What am I allergic to?
March 11, 2010 6:10 PM   Subscribe

What do the following foods have in common that I could be allergic to: walnuts, eggplant, pineapple, banana, almonds and many other nuts but not peanuts...

That list is ranked in order of how badly it affects me. All of them are fine if cooked well enough.

How does it affect me? It hurts my tongue after I've eaten a decent amount. I have looked in the mirror, and my taste buds literally swell up and they feel like they're about to burst. My tongue is red and the cracks are more evident. I've described the sensation as burning, itching, irritated, but it's not really any of that.
posted by brenton to Food & Drink (15 answers total) 6 users marked this as a favorite
Are you allergic to mangos? That's how I first found out that I was allergic to tree nuts. Might be a number of allergies - but tree nuts sounds right given your walnuts and almonds (peanuts are legume).
posted by quodlibet at 6:19 PM on March 11, 2010

It's pretty common to be allergic to tree nuts but not peanuts (or vice-versa)--peanuts are legumes, not nuts.
posted by box at 6:21 PM on March 11, 2010

What do the following foods have in common that I could be allergic to: walnuts, eggplant, pineapple, banana, almonds and many other nuts but not peanuts...

Nothing (well, two of them are tree nuts). You're allergic to more than one thing.
posted by amro at 6:24 PM on March 11, 2010

Response by poster: Yes, mango does the same thing, it's quite bad, actually!

I forgot to ask this in the original post, but one thing that doesn't make sense to me: if it's really an allergy, why does it go away when it's cooked?
posted by brenton at 6:31 PM on March 11, 2010

Best answer: It sounds like you have Oral Allergy Syndrome. I've got it as well.
posted by kate blank at 6:32 PM on March 11, 2010 [4 favorites]

I should note that I can eat all fruits and vegetables that have been cooked -- according to Wikipedia, "Allergens vary in their stability and may or may not not survive digestion, storage, heat, cold, cooking or pasteurisation".
posted by kate blank at 6:34 PM on March 11, 2010

FYI, pineapple contains bromelain, a protease that will literally digest your tongue, which explains why many people feel the way you described (red, painful tongue) after eating it without having an immune reaction (i.e. allergy) to it per se.
posted by halogen at 6:37 PM on March 11, 2010 [1 favorite]

Best answer: I agree, your symptoms sound like OAS - especially if the burning/itching is confined to tongue, lips, and the throat, and your symptoms are worse in summer/fall. Kate Blank is right - cooking does destroy the proteins causing reactions, so most people can eat the same things cooked with no reactions. Weird... I'm allergic to most OAS culprits *except* the ones you listed! But people with this allergy do seem to have oral reactions to a wide variety of produce and nuts. After years of reactions and an increasing list of things I've become allergic to, I finally got a blood test last summer. It didn't do much but confirm I had OAS, but it was nice to put a label to it (I'd advise against a skin/scratch test for this kind of allergy, as they often produce false positives and false negatives with this kind of food allergy)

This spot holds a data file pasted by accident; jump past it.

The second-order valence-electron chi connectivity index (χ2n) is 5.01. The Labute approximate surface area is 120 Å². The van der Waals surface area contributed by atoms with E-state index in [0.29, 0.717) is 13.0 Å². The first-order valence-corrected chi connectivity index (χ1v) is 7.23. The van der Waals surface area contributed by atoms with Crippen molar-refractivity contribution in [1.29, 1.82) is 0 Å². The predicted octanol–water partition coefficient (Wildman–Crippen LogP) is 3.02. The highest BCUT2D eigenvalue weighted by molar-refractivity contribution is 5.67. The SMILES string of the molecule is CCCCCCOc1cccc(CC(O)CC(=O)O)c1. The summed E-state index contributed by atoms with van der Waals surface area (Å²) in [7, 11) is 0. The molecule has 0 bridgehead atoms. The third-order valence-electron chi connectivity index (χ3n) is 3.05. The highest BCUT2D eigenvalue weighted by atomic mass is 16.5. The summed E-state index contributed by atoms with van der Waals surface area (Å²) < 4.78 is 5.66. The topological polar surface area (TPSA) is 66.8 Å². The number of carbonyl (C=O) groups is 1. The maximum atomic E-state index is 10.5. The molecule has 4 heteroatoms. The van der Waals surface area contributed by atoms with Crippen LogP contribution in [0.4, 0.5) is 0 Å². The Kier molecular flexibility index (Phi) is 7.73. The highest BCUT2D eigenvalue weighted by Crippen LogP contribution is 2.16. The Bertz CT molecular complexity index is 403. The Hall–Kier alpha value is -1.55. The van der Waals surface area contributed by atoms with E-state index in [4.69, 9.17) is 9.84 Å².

posted by raztaj at 6:44 PM on March 11, 2010

I know that there is a ragweed allergy that can manifest itself in weird things like chamomile, melons, and bananas. I'm quite certain I have it.
posted by lhude sing cuccu at 6:49 PM on March 11, 2010 [1 favorite]

Best answer: Here's something on ragweed allergy.
And something on Oral Allergy.
And I love how there's a magazine called Allergic Living.
posted by lhude sing cuccu at 7:23 PM on March 11, 2010 [2 favorites]

Best answer: Oral Allergy. I have it too. I wish there were PSAs about it--changed my life to learn about it. I thought almonds made everyone's throat scratchy! Go to an allergist, they'll almost certainly confirm it.
posted by sweetkid at 7:32 PM on March 11, 2010

Best answer: Yeah, Oral Allergy Syndrome (more info in a previous question). I get it from apples, cherries, almonds and raw berries. Cooking makes them fine. First time I noticed it was minor swelling in my throat from almonds but I thought it was going to keep swelling and I was going to stop breathing. Scary.
posted by mediareport at 7:38 PM on March 11, 2010

I think peanuts technically aren't nuts, they're beans.
posted by anniecat at 8:14 PM on March 11, 2010

Response by poster: Ok, this is amazing. I definitely have OAD. I fit it perfectly. What is amazing is how perfectly this fits to me.

OAD is heavily associated with people who get hay fever... something I'd never heard of before. I thought it was normal to have an absurdly runny nose each spring... Furthermore, I also have a lot of other resulting issues related to hay fever: eczema, sleep problems...

It is amazing to me that I might be able to eat walnuts if I move to a different location that has different allergies, or if I take steroids during allergy season. Maybe I can go on a long vacation during allergy season. This is the most bizarre food allergy ever, and I am so glad that I finally know how to explain to people what is going on when I refuse to eat bananas even though they have watched me eat bananas on other occasions. Thanks, hivemind, this probably will change my life.
posted by brenton at 9:52 PM on March 11, 2010 [1 favorite]

Thank you for this post. Reading this, I will look into if I have oral allergy: I always wonder why I get itchy lips with some fruit (peach/nectarines mostly) and a terrible scratchy throat after some cereal brands, but no other allergic-ish effects.
Hmm, with fruit I seem to only get itchy lips tongue and throat from fruit, thankfully, so I take to eating a lot of fruit by cutting it up so I can pop it in avoiding my lips :)
posted by SarahbytheSea at 8:41 PM on March 12, 2010

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